I choose a shad color for this technique. A translucent option like Green Gizzard works well in clear water. For dirtier water, I go with a variation of Bone or Chrome. As you probably guessed, I impart a walk-the-dog retrieve to my Spook-style baits. I walk the bait as slowly as possible. I want to make my lure look like easy prey. I like a long glide, pause, and then a glide the other way. If the fish aren’t responding to this slow retrieve, mix things up. Try adding in a few fast twitches and then a slow glide. Once you get a bite, replicate the retrieve that triggered the strike. And be sure to experiment with your casting angles. Don’t be afraid to put your kayak against the bank and retrieve from deep to shallow. A simple change of direction can make all the difference.
My third and final post-spawn, topwater scenario involves bluegill beds. It may be a little early for this bite on your lake, but not necessarily. I’ve already seen bedding bluegill on some smaller Virginia lakes. And I’m using bluegill here to mean sunfish generically. There are lots of different species of sunfish, but I can’t positively identify them all. I doubt the bass can either. There may be slight variance among the species in their spawning habits, but they’re at least very similar. These bluegill beds are like feeding stations. Big bass will hold around them as long as the sunfish are present.
These beds are similar to largemouth beds. An individual bluegill bed is a little smaller than a bass bed, but they’re often found in large clusters. They remind me of the stippling in a golf ball, symmetrically spaced little craters. You can definitely spot them with high-end sonar, but I won’t pretend to know how. My electronics game is weak, so, I just use my eyes. For this you’ll need at least a foot of visibility; 2 to 3 is even better. When it comes to baits, I keep it simple. In open water, where I’m not worried about obstructions, I’ll start with a prop bait. I use the same slow retrieve as with fry guarders, subtle twitches followed by long pauses. A slowly worked walking bait also works well. The darting action can trigger fish that ignored the quieter approach. If the sunfish nests are around heavy cover, don’t overlook a frog. If a fish doesn’t completely engulf your treble-hooked bait, one of the trebles can end up hung in the cover and give your fish an escape opportunity. A frog hook doesn’t have that problem. When it comes to frogs, I’m a fan of the Strike King Popping Perch and the Strike King Pad Perch. Both are easy to walk, and the tails spread when you pause the bait. The Popping Perch has a cupped lip and spits a little water, while the Pad Perch is more subtle. Both will trigger big bites. Around bluegill beds, I’m looking to match the hatch, so natural colors like Bluegill or Green Pumpkin Gill are my favorites. I go bolder – something with chartreuse or even straight black – in dingier water. Lastly, don’t get discouraged if you see a big bass loitering around the bluegill but ignoring your bait. Go look for other beds in the area and come back a little later in the day. Sometimes it’s just a timing deal. A fish will often eat the same lure it ignored a few hours earlier in the day.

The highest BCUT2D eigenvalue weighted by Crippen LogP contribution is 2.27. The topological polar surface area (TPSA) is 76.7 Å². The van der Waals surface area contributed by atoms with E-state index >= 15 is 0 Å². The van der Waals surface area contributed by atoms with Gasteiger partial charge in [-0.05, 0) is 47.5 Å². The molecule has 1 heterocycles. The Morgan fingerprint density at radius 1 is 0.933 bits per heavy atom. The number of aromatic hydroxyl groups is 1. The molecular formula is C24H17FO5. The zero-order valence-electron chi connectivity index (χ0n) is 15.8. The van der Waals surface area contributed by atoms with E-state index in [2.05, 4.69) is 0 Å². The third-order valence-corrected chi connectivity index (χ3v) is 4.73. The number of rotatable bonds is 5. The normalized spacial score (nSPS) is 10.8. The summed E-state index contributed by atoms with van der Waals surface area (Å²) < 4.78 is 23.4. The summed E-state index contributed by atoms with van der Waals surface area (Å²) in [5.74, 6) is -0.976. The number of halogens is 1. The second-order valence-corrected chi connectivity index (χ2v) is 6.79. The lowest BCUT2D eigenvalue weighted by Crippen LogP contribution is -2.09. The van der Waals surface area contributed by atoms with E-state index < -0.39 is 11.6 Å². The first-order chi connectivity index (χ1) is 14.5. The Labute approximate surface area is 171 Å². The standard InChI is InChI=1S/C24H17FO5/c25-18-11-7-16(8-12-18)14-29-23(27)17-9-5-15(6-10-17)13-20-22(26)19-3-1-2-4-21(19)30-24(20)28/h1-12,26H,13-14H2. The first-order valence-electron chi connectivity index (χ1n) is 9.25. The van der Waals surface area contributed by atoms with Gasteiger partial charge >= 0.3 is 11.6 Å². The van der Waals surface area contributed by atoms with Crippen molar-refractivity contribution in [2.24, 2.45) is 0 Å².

Hopefully this gives you some ideas for tricking bass with topwaters this month. These aren’t the only ways to catch them. They might not even be the most effective ways, but they’re definitely some of the most fun. Go catch a giant and send me a pic!